- #4View all Photos#4 in MontereyGolf, RecreationTYPEHalf Day to Full DayTIME TO SPENDGolf, RecreationTYPEHalf Day to Full DayTIME TO SPEND
Golfers dream of playing at the Pebble Beach Golf Club, which is often considered to be one of the most beautiful golf courses in the world. With experts encouraging booking over a year in advance, the course is not something to do when visiting Monterey, it's the reason to book a trip to Monterey in the first place.
Despite the difficulty (and high cost) of obtaining a tee time, golfers' dreams can become reality with enough patience and persistence, not to mention planning. Those who were lucky enough to obtain a coveted slot described the experience as nothing short of magical, especially when completing their game; the 18th hole is particularly scenic.
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Tracing the rugged Pacific coastline, the 17-Mile Drive isn't just a road. The route offers breathtaking views of the ocean, hugging the Pacific coastline as it weaves through the Del Monte Forest. You can experience the natural wonders of Monterey and marvel at the multi-million-dollar homes along the coast.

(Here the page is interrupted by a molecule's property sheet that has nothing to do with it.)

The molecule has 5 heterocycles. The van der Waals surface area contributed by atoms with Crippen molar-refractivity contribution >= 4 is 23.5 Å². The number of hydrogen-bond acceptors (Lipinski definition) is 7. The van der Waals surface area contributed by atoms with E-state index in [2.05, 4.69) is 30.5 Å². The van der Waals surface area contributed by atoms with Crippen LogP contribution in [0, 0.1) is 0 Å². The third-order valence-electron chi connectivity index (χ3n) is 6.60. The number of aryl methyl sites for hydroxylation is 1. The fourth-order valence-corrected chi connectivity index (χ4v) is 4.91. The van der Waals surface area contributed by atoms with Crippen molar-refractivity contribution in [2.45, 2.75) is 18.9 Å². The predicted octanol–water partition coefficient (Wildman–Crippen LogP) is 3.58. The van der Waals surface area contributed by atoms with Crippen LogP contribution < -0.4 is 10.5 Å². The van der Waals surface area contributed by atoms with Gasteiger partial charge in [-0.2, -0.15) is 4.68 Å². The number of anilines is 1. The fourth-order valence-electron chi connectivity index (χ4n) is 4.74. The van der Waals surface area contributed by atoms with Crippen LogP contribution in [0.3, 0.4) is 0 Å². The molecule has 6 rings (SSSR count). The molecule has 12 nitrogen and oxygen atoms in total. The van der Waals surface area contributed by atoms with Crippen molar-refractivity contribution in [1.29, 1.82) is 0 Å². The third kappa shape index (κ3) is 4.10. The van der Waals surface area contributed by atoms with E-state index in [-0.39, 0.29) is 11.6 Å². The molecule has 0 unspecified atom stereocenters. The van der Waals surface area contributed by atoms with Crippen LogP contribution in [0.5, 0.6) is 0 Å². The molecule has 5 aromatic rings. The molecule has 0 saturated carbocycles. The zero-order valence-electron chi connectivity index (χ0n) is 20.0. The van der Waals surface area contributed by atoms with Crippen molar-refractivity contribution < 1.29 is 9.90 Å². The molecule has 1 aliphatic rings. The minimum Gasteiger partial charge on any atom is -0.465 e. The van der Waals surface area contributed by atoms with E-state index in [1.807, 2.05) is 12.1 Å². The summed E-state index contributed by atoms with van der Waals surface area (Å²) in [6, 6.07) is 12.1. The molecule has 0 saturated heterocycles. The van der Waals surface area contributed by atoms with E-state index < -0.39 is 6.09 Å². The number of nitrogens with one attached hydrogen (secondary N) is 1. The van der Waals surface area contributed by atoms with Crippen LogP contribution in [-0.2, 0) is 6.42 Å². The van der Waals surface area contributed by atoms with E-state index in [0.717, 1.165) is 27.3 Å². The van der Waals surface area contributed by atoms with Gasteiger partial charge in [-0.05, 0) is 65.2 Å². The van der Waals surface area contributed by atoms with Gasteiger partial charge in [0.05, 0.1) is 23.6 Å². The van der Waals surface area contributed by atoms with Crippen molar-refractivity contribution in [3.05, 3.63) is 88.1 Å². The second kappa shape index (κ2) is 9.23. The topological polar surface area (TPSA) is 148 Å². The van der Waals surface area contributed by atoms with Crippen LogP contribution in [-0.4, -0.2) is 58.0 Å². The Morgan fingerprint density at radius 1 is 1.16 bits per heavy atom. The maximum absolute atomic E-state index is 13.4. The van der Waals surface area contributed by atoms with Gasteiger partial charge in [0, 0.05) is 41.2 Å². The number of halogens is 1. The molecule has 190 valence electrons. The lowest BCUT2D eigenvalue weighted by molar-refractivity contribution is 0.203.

We highly recommend getting out of your vehicle and parking at the marked points of interest along the 17-Mile Drive. Don't miss getting a picture of the Lone Cypress, or taking a short stroll along the wooden paths that line the shores of Spanish Bay. For truly unforgettable views, stop at the Pebble Beach Resorts, home of the world-renowned Pebble Beach Golf Links. The resort complex (where you'll find The Lodge at Pebble Beach, Casa Palmero and The Inn at Spanish Bay) features multiple restaurants for those feeling peckish on their journey.
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Near Cannery Row and the Monterey Bay Aquarium, Old Fisherman's Wharf is not the smelly, salt water-stained place it once was. Costly restaurants and souvenir shops now characterize this touristy harborside neighborhood. However, this is the place to go if you're interested in a whale-watching tours or a kayaking excursion on the bay.
A quick stroll on Old Fisherman's Wharf affords panoramic views of the bay, not to mention the seals that sunbathe on the nearby rocks and buoys. While here, be sure to taste the clam chowder. Many of the restaurants serving it offer samples to passersby, so you can have the equivalent of a small cup by simply making sample rounds. For more information, check out the Monterey County's website.
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Anchored by the Monterey Bay Aquarium, Cannery Row is the epicenter of Monterey's tourism industry. Boutique hotels, shops and restaurants line this seaside avenue and attract thousands of travelers each year. But many recent visitors find the area overpriced and too touristy, noting that you can no longer detect the charms that John Steinbeck details in his 1945 novel Cannery Row.
The best way to get back to Cannery Row's roots is to take a trip to the Cannery Row Antique Mall. Housed in an old canning company building, the mall is filled to the brim with Steinbeck-era trinkets. There is also the small McAbee beach, which affords panoramic views of Monterey Bay.